The present invention is unique in that it provides direct detection of air being entrained by a vortex in the shutdown cooling system piping which could lead to a total loss of shutdown cooling. It is an additional plant instrument system used to alert the nuclear power plant operator of a dangerously low reactor coolant system water level condition so that corrective action can be taken in a timely manner.
The novel system and method utilizes for the detection of air vortexing existing commercially available portable clamp-on ultrasonic flowmeters. These instruments are mounted for the detection of air vortexing and provide both local and remote alarms to operating personnel. An air vortex is detected by measurement of a flow void which creates a disruption of the flowmeter ultrasonic signal. An alarm is triggered by each disruption.
The accuracy of currently used water level measurements depends on process parameter changes in temperature, pressure and boric acid concentration. Thus, in present systems, the shutdown cooling pump current measurement for alarm purposes occurs only after air has already been ingested into the pump. Accordingly, it cannot be used to avoid an air vortex. By use of the system of the invention with the existing water level and pump current measurements, the plant operators have an overall improved vortex avoidance system which can avoid a potentially dangerous plant situation and any subsequent extensive regulatory scrutiny and paper work.
FIG. 1 is an isometric schematic drawing of a nuclear power plant having two steam generators with a shutdown cooling system and drain illustrated in connection with only one of the steam generators, for clarity.
FIG. 2 is an enlarged, fragmented schematic portion of the hot leg and drain pipe of FIG. 1 after the system of air vortexing and coriolis effect vortex-created cavitation detection and alarm of the invention has been attached and put in use.
FIG. 1 illustrates a nuclear power plant incorporating the present invention. The numeral 10 generally designates a pressurized water reactor type of plant in which water is continuously transferred through a closed circulation loop between a reactor 12 and each of two steam generators 14 and 16, respectively.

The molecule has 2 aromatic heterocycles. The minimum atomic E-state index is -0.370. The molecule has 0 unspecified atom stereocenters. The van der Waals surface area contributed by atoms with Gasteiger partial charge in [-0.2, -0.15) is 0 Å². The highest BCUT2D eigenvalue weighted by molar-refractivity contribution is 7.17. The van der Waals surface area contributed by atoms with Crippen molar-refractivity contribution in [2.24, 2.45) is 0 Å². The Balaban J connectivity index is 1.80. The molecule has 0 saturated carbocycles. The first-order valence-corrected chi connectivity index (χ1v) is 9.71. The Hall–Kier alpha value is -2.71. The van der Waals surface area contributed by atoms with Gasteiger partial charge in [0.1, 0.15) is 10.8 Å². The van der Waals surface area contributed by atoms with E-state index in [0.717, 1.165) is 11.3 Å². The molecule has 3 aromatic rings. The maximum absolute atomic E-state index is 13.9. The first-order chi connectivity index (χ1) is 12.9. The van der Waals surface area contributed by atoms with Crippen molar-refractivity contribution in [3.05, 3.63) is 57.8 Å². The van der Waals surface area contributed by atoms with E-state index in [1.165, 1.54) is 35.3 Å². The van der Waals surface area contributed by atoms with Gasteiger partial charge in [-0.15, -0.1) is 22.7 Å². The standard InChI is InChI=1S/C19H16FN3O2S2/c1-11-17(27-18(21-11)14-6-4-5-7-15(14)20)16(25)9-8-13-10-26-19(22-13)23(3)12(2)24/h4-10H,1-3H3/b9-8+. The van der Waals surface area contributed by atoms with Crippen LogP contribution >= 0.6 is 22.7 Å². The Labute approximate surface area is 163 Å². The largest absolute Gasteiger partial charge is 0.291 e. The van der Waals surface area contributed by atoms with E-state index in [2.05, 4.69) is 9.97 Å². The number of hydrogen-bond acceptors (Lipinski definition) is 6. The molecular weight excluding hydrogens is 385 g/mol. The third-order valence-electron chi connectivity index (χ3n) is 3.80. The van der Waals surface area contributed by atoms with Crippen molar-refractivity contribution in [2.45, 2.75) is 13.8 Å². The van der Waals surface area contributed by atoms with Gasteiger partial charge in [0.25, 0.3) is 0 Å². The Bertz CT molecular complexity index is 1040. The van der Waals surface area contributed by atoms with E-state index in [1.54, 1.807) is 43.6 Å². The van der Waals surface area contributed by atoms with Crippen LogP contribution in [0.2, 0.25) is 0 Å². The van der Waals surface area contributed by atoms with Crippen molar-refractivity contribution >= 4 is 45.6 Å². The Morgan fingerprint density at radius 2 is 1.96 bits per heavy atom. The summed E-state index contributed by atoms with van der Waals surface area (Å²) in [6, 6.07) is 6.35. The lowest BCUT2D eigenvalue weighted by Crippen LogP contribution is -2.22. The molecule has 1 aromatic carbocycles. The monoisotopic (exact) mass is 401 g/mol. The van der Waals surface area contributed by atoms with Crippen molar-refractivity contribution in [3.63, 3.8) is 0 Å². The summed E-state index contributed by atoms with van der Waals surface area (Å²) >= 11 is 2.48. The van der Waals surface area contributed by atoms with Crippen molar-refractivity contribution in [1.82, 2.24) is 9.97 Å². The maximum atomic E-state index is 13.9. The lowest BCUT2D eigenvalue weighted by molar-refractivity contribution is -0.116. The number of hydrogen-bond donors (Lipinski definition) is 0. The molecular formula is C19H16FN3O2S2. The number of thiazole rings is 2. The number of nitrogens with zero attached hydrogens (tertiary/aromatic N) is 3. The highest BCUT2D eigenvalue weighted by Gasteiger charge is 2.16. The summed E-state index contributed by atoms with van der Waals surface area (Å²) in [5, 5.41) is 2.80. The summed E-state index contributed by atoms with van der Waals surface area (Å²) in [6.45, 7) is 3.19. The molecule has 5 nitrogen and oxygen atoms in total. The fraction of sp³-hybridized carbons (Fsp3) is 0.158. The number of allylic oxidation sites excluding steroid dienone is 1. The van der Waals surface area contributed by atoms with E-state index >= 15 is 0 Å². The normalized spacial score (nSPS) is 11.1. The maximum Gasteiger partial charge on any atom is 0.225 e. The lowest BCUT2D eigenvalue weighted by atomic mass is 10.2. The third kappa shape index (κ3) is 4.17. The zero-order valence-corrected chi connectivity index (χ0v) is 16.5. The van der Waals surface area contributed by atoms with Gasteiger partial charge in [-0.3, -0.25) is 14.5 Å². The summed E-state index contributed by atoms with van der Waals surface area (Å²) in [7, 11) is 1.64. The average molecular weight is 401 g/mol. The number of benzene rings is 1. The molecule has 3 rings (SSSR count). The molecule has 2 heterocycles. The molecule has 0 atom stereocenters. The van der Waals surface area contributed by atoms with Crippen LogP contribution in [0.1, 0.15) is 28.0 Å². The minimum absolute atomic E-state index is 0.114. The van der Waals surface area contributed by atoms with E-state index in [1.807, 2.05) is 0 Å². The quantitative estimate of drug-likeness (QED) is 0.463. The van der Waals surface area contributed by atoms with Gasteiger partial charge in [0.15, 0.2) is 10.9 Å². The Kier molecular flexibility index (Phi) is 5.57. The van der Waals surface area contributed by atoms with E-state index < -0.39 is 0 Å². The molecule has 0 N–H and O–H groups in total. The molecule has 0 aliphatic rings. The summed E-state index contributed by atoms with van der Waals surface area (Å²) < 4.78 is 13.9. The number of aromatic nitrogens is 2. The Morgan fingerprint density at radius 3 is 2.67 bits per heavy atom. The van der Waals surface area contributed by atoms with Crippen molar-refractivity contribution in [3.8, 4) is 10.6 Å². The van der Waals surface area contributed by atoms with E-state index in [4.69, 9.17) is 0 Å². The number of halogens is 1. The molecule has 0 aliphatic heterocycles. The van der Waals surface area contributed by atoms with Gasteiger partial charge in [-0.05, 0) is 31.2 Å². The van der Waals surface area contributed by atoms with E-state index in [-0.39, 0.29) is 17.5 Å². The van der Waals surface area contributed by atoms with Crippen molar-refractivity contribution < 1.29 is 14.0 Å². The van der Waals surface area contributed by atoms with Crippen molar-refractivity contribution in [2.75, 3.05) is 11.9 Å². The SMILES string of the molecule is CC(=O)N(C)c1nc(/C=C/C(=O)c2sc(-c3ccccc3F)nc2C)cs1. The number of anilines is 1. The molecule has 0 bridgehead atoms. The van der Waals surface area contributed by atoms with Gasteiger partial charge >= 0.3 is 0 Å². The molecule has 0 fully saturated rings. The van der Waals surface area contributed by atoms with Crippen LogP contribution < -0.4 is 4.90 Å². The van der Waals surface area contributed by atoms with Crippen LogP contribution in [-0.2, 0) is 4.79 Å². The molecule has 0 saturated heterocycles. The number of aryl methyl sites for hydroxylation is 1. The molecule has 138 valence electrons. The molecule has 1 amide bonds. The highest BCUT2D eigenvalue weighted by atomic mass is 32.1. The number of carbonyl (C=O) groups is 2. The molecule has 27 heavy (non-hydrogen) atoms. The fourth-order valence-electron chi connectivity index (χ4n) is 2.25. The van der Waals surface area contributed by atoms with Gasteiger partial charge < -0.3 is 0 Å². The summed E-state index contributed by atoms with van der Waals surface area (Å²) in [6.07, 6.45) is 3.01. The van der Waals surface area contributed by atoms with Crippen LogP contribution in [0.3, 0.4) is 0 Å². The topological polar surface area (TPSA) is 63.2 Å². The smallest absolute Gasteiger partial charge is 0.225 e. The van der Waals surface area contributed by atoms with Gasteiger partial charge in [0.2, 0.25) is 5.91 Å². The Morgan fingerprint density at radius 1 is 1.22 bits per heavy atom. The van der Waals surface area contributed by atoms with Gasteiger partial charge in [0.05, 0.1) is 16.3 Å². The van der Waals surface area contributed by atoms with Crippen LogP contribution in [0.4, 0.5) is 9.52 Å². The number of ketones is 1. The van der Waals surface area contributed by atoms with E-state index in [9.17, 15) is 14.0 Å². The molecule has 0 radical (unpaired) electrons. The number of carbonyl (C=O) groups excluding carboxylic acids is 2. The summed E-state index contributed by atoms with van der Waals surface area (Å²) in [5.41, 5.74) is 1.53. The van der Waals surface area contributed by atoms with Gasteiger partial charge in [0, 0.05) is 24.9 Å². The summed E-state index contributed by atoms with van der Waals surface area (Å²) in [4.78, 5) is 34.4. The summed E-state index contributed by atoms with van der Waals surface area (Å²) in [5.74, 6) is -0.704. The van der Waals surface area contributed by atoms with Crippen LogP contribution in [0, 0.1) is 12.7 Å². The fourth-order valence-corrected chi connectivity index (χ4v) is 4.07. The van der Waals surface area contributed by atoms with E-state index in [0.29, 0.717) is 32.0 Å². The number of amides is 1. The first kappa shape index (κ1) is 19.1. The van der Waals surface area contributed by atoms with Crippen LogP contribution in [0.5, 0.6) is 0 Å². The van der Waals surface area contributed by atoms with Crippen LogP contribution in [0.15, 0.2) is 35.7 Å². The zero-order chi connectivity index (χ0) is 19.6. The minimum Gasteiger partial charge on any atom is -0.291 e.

The water coolant from reactor 12 flows through main pipes or hot legs 18 to the respective steam generators 14 and 16, each of which has similar piping.
In the case of steam generator 16, for illustration, a coolant system circulation pump 20 circulates water, which has been cooled in the steam generator, through a suction leg pipe 22, and back to the reactor 12 via cold leg 24 and inlet 26.
The shutdown cooling system drain pipe 28 intersects the lower region of the substantially horizontal main pipe or hot leg 18. Within the lower region of the main pipe 18 is a vortex 30.
Flow from the main pipe 18 into the drain pipe 28 forms the vortex 30 which creates cavitation in drain pump 33 which has direct fluid communication from main pipe 18 where it intersects with the lower region of main pipe 18. This vortex 30 inhibits flow rate in the drain pipe 28 and drain pump 33 by creating voids and cavitation 32. The drain pump 33 discharges through conduit 28' to auxiliary heat exchanger 34 downstream from it for performance of the shutdown cooling system water cooling function.
From heat exchanger 34 the water is directed by valve 36 in drain pipe section 28" to a drain 38 or to a section of pipe 40 which is connected to the main pipe cold leg 24 for recirculation through reactor 12 inlet 26 to cool the core during the shutdown period or in an emergency when the auxiliary heat exchanger's capacity is needed for safety reasons.
In FIG. 2, the enlarged vortex 30 is illustrated at the junction of main pipe 18 and drain pipe 22. A typical level of coolant in main pipe 18 for midloop operation is designated by the numeral 31. Entrained air from vortex 30 creates voids and cavitation 32 in drain pipe 28 and pump 33.
A portable clamp or ultrasonic flowmeter 40 has its sensors, which are transducers 42, attached by straps or chains 44 to the drain pipe 28. Transducer cables 46 lead to the flowmeter 40 which has a local alarm 48 mounted therein and a remote alarm 50 which may be placed in the control room to assist in adjusting and controlling the midloop operation coolant flow level 31.
The preferred clamp-on portable flowmeter is a Controlotron System 1010 DP which is available from Controlotron, 155 Plant Avenue, Hauppauge, N.Y. 11788. It is specified in brochure 1010DP-1, a copy of which is attached hereto and is considered part of the disclosure hereof.